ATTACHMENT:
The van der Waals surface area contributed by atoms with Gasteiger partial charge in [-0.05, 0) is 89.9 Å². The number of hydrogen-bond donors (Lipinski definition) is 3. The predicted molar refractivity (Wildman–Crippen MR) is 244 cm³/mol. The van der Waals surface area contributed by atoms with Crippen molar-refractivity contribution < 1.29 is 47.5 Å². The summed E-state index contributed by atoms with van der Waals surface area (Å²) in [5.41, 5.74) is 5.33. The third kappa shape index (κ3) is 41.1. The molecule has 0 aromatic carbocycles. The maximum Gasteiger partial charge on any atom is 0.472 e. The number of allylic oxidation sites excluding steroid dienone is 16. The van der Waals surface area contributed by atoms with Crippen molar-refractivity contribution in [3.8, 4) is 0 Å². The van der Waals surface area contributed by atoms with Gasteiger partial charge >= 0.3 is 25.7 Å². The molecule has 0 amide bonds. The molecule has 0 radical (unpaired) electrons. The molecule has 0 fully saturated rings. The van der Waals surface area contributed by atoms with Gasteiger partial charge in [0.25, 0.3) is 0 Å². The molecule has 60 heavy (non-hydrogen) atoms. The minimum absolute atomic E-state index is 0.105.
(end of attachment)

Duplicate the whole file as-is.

The van der Waals surface area contributed by atoms with Gasteiger partial charge in [-0.05, 0) is 89.9 Å². The number of hydrogen-bond donors (Lipinski definition) is 3. The predicted molar refractivity (Wildman–Crippen MR) is 244 cm³/mol. The van der Waals surface area contributed by atoms with Crippen molar-refractivity contribution < 1.29 is 47.5 Å². The summed E-state index contributed by atoms with van der Waals surface area (Å²) in [5.41, 5.74) is 5.33. The third kappa shape index (κ3) is 41.1. The molecule has 0 aromatic carbocycles. The maximum Gasteiger partial charge on any atom is 0.472 e. The number of allylic oxidation sites excluding steroid dienone is 16. The van der Waals surface area contributed by atoms with Crippen molar-refractivity contribution in [3.8, 4) is 0 Å². The van der Waals surface area contributed by atoms with Gasteiger partial charge >= 0.3 is 25.7 Å². The molecule has 0 amide bonds. The molecule has 0 radical (unpaired) electrons. The molecule has 0 fully saturated rings. The van der Waals surface area contributed by atoms with Gasteiger partial charge in [0.25, 0.3) is 0 Å². The molecule has 60 heavy (non-hydrogen) atoms. The minimum absolute atomic E-state index is 0.105.